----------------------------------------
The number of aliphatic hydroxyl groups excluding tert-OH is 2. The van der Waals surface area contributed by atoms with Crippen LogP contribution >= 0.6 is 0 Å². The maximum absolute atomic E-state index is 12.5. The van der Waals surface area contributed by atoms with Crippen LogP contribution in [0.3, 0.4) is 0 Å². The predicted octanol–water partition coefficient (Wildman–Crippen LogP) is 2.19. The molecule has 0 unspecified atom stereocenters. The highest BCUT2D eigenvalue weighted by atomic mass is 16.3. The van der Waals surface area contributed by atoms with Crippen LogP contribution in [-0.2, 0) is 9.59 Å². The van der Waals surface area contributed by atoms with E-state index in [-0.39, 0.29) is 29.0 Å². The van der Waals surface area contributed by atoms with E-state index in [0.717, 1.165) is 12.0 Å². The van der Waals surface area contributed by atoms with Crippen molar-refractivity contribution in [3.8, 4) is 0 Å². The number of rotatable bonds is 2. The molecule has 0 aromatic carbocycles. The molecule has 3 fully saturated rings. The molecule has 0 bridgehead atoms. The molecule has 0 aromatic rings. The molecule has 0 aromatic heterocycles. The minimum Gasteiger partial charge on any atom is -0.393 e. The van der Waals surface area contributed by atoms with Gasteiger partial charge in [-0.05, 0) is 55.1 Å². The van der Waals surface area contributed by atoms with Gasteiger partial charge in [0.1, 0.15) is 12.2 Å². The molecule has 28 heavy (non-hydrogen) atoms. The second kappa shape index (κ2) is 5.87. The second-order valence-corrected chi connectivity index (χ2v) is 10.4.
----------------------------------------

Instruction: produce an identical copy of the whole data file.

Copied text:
The number of aliphatic hydroxyl groups excluding tert-OH is 2. The van der Waals surface area contributed by atoms with Crippen LogP contribution >= 0.6 is 0 Å². The maximum absolute atomic E-state index is 12.5. The van der Waals surface area contributed by atoms with Crippen LogP contribution in [0.3, 0.4) is 0 Å². The predicted octanol–water partition coefficient (Wildman–Crippen LogP) is 2.19. The molecule has 0 unspecified atom stereocenters. The highest BCUT2D eigenvalue weighted by atomic mass is 16.3. The van der Waals surface area contributed by atoms with Crippen LogP contribution in [-0.2, 0) is 9.59 Å². The van der Waals surface area contributed by atoms with E-state index in [-0.39, 0.29) is 29.0 Å². The van der Waals surface area contributed by atoms with E-state index in [0.717, 1.165) is 12.0 Å². The van der Waals surface area contributed by atoms with Crippen molar-refractivity contribution in [3.8, 4) is 0 Å². The number of rotatable bonds is 2. The molecule has 0 aromatic carbocycles. The molecule has 3 fully saturated rings. The molecule has 0 bridgehead atoms. The molecule has 0 aromatic rings. The molecule has 0 aromatic heterocycles. The minimum Gasteiger partial charge on any atom is -0.393 e. The van der Waals surface area contributed by atoms with Gasteiger partial charge in [-0.05, 0) is 55.1 Å². The van der Waals surface area contributed by atoms with Gasteiger partial charge in [0.1, 0.15) is 12.2 Å². The molecule has 28 heavy (non-hydrogen) atoms. The second kappa shape index (κ2) is 5.87. The second-order valence-corrected chi connectivity index (χ2v) is 10.4.